Phrma: Easing Speech Limits Could Reduce Need for Subgroups in Trials

Joe Williams, Insidehealthpolicy.Com: March 7, 2016

As FDA faces pressure from consumer groups to mandate demographic subgroup participation in trials, the pharmaceutical industry argues a better solution is to let industry communicate real-world information about the safety and effectiveness of marketed products.

Attendees at a recent FDA public meeting on the implementation of a federal action plan to encourage greater use of demographic subgroup data in new drug and device applications urged the agency to mandate inclusion of specific populations in clinical trials as a contingency of approval.

A representative for the pharmaceutical lobby, however, said that such a requirement would prolong clinical trials, and instead said allowing drug companies to share truthful, non-misleading information that does not impact the risk-benefit profile of approved medications would allow industry to communicate data on safety and effectiveness in subgroups in the postapproval space.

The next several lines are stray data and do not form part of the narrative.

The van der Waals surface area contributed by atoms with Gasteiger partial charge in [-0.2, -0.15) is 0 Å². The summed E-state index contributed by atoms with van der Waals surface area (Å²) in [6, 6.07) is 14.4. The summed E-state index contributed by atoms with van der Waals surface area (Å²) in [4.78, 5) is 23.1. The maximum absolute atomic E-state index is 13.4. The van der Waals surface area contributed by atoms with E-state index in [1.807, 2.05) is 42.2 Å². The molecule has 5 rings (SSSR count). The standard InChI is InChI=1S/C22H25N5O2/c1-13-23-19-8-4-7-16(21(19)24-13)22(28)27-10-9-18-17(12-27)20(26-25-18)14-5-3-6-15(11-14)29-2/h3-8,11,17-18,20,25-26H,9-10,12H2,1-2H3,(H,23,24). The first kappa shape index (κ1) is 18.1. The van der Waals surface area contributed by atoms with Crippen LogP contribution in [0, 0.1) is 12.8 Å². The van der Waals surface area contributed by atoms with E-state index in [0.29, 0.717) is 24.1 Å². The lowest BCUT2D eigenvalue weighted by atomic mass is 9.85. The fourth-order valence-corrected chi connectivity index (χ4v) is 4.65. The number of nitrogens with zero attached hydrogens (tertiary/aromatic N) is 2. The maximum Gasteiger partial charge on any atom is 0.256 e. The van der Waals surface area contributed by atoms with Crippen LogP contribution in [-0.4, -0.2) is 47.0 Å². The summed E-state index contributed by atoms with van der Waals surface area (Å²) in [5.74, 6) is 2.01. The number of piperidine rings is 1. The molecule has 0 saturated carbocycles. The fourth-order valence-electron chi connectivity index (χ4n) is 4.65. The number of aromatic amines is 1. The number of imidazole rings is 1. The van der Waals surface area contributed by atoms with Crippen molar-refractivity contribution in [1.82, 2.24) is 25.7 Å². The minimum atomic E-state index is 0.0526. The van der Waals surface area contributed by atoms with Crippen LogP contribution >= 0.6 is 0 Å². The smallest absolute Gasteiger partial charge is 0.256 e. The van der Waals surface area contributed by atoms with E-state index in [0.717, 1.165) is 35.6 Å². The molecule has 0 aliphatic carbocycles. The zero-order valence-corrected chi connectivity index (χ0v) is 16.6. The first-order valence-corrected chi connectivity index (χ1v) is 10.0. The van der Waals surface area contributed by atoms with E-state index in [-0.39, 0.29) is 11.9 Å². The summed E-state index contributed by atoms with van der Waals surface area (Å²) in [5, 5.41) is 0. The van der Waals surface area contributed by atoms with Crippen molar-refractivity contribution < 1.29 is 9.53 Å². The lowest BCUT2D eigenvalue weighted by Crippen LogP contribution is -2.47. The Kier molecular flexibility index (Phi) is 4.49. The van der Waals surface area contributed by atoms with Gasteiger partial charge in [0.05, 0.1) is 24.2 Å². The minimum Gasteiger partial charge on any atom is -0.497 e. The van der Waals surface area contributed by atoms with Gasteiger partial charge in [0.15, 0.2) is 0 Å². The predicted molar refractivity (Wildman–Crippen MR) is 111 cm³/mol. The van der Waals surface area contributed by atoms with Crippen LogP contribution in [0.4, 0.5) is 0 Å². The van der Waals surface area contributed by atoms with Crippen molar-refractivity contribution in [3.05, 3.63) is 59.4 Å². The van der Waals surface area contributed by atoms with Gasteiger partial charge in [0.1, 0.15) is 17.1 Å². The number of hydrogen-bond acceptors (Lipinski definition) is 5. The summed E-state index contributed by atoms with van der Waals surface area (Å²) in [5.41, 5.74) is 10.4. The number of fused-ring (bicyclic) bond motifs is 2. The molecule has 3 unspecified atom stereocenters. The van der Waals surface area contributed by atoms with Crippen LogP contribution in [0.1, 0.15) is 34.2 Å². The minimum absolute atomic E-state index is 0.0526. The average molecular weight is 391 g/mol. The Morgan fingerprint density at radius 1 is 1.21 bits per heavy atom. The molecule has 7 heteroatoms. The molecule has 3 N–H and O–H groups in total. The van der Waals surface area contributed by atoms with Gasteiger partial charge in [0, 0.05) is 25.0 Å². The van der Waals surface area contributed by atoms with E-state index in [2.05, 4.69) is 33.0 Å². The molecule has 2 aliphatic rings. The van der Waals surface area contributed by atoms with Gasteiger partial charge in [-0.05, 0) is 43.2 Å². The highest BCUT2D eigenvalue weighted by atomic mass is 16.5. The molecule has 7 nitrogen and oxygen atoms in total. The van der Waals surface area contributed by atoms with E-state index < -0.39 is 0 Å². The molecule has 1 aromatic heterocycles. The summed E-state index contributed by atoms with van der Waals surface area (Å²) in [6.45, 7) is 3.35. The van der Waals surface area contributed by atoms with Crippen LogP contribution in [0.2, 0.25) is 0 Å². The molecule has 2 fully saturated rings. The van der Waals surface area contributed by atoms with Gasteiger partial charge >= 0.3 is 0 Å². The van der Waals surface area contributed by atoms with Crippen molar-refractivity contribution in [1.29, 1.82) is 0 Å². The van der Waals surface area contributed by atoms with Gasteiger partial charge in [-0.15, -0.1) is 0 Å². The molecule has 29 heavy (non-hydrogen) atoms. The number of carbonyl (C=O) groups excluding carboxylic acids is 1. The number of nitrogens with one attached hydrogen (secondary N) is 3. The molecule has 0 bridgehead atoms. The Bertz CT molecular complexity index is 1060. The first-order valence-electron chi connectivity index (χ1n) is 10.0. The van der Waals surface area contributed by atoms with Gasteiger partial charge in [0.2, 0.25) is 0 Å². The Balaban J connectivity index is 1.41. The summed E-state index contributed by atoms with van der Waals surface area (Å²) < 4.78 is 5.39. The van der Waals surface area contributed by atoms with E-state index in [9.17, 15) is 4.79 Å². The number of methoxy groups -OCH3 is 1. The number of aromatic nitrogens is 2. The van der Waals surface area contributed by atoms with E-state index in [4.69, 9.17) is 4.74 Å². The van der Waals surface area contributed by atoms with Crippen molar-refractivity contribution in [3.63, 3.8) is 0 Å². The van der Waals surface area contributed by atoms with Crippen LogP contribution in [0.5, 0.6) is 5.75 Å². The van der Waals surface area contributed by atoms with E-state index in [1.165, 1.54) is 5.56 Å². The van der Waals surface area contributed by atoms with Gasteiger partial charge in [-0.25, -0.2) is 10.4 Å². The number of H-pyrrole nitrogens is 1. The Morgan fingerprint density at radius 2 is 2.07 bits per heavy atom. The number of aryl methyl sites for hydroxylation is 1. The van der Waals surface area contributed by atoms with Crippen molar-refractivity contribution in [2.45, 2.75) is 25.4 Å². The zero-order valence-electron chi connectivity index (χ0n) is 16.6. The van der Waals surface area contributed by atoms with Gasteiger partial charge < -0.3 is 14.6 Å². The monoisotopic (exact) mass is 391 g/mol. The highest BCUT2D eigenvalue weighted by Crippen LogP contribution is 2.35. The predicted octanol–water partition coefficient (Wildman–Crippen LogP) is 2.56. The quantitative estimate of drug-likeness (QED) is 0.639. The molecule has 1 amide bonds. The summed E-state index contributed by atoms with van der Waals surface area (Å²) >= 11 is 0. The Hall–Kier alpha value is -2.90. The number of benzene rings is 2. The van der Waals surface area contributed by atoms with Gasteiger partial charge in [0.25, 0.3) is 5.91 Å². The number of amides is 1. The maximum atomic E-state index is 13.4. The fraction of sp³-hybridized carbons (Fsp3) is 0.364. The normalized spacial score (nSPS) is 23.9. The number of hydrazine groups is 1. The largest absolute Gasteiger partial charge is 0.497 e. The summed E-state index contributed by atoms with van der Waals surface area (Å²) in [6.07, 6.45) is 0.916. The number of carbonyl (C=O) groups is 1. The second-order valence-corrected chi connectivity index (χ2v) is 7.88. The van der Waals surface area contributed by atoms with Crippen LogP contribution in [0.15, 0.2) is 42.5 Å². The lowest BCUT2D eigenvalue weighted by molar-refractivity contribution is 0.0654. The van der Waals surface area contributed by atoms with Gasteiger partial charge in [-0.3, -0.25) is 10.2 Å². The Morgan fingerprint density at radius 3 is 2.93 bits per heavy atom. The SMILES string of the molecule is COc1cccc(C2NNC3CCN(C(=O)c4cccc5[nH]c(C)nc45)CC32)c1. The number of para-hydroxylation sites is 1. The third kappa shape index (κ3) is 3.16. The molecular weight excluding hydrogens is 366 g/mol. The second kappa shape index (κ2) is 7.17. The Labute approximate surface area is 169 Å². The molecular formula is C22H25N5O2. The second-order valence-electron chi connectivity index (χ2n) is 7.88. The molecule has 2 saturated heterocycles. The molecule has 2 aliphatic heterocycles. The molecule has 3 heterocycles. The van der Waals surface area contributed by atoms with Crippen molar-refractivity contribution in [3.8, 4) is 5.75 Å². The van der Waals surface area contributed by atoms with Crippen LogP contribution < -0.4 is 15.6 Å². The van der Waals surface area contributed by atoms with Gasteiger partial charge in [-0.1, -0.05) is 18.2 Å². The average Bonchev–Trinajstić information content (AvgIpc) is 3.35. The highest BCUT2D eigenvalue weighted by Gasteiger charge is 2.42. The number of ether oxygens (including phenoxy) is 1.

Ulrich said it was necessary to balance getting the perfect answer with the need to provide medicines to those patients who need them.

Drug and device approvals over the past few years show a lack of representation by key subgroups in clinical trials. Tracy Rupp of the National Center for Health Research said that of the 15 premarket approval devices reviewed by advisory committees in 2014, 60 percent did not include at least 30 African Americans, three had less than 10 and some had zero represented. In the same year, Rupp said one-third did not specify whether any individuals 65 years of age or older participated.

“Most devices that would be used by both men and women did not include subgroup analysis to determine if the device was safe and effective for both sexes,” she said.


Better communication to inform potential clinical trial participants about the possible benefits to their own health, broader sharing of results and improved compensation were other strategies attendees said could encourage more subgroup involvement in studies.

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